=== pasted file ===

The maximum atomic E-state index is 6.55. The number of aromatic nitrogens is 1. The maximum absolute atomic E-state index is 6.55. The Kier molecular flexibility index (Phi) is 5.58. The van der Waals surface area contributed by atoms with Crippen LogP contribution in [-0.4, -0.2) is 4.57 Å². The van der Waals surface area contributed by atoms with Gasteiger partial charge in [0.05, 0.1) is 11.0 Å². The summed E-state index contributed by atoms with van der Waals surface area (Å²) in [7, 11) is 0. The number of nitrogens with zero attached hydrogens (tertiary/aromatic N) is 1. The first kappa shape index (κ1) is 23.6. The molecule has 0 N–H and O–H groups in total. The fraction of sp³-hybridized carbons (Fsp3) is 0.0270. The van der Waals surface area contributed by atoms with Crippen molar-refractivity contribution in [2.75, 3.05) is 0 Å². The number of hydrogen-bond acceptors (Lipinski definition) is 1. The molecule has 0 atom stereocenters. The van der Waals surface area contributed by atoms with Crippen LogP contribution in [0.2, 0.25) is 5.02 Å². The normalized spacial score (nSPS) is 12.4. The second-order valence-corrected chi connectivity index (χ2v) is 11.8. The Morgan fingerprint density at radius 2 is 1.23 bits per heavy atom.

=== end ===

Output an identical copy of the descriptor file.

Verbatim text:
The maximum atomic E-state index is 6.55. The number of aromatic nitrogens is 1. The maximum absolute atomic E-state index is 6.55. The Kier molecular flexibility index (Phi) is 5.58. The van der Waals surface area contributed by atoms with Crippen LogP contribution in [-0.4, -0.2) is 4.57 Å². The van der Waals surface area contributed by atoms with Gasteiger partial charge in [0.05, 0.1) is 11.0 Å². The summed E-state index contributed by atoms with van der Waals surface area (Å²) in [7, 11) is 0. The number of nitrogens with zero attached hydrogens (tertiary/aromatic N) is 1. The first kappa shape index (κ1) is 23.6. The molecule has 0 N–H and O–H groups in total. The fraction of sp³-hybridized carbons (Fsp3) is 0.0270. The van der Waals surface area contributed by atoms with Crippen molar-refractivity contribution in [2.75, 3.05) is 0 Å². The number of hydrogen-bond acceptors (Lipinski definition) is 1. The molecule has 0 atom stereocenters. The van der Waals surface area contributed by atoms with Crippen LogP contribution in [0.2, 0.25) is 5.02 Å². The normalized spacial score (nSPS) is 12.4. The second-order valence-corrected chi connectivity index (χ2v) is 11.8. The Morgan fingerprint density at radius 2 is 1.23 bits per heavy atom.